Originally, the set was designed to be powered by the aircraft's 28-volt DC supply. The radio's tubes, whose filaments are 6.3-volts each, were wired in a series-parallel arrangement in conjunction with some ballast resistors. The 220-volts DC required for the receiver's plate circuit was provided by a dynamotor. (The dynamotor is a combination motor/generator...low voltage DC goes in, and high voltage DC comes out.) A common modification involved removing the dynamotor, rewiring the filament circuitry so that the tubes could be lit with a 6.3-volt transformer, and installing a power transformer, rectifier tube, filter capacitor, and choke to provide plate voltages.
When I got my radio home, I opened it, not knowing quite what to expect. The chassis can be removed from the housing by loosening a pair of brass thumbscrews. The screws are located on the front panel, one beneath each of the two handles. Once these are loose, the chassis pulls out of the front of the housing.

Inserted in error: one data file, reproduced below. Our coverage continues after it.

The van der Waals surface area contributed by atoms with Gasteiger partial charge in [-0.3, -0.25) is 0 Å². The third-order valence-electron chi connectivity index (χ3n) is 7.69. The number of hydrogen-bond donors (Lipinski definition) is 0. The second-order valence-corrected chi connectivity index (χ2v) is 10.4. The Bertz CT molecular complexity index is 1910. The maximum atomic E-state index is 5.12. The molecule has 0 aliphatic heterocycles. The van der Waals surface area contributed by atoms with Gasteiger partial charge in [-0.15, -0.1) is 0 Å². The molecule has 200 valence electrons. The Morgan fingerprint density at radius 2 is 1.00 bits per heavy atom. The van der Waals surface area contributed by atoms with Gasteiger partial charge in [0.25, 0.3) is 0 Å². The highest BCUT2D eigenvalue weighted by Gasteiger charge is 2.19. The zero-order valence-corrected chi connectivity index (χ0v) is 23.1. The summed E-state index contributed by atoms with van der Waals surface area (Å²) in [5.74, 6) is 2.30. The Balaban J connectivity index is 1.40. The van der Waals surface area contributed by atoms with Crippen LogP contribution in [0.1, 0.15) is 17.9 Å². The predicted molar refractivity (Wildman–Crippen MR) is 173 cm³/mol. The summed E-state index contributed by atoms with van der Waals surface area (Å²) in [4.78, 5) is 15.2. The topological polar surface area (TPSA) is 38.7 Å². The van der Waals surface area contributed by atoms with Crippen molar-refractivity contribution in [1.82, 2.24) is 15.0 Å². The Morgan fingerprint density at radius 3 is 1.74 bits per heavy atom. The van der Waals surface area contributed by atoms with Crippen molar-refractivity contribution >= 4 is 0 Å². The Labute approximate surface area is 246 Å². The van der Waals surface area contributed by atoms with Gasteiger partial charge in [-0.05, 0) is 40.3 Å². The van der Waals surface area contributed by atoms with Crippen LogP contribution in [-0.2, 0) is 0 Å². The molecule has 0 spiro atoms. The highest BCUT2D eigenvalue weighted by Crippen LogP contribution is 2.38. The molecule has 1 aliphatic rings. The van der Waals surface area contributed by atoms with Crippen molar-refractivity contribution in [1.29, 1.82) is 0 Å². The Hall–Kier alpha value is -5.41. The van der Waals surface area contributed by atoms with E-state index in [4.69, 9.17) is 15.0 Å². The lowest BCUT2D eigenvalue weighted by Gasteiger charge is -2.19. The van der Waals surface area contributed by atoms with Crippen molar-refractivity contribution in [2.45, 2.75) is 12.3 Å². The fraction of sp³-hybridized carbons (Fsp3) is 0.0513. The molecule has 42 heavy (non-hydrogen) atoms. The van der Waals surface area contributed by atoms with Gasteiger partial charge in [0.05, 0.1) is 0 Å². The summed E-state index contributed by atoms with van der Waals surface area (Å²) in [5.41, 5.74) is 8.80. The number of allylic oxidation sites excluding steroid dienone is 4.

It was no surprise to find the dynamotor missing, but there was no AC power supply either. However, someone in the distant past had been kind enough attach paper tags to four wires that apparently fed power to the set. One pair was labeled "A 6-volt" (obviously the filament supply) and the other "B Supply" (the plate supply). I scrounged together my bench supplies and some alligator-clip test leads. I plugged a set of high-impedance headphones into one of the jacks on the front of the radio set and powered up the supplies. I heard.....nothing.
All of the tubes in the set but one have metal jackets, so it's not really possible to look for the telltale glow of the filament in each tube. However, I felt them with my fingers and discovered two tubes that clearly were not getting warm. I powered down the set and began removing each tube, one at a time, for testing in one of my tube testers.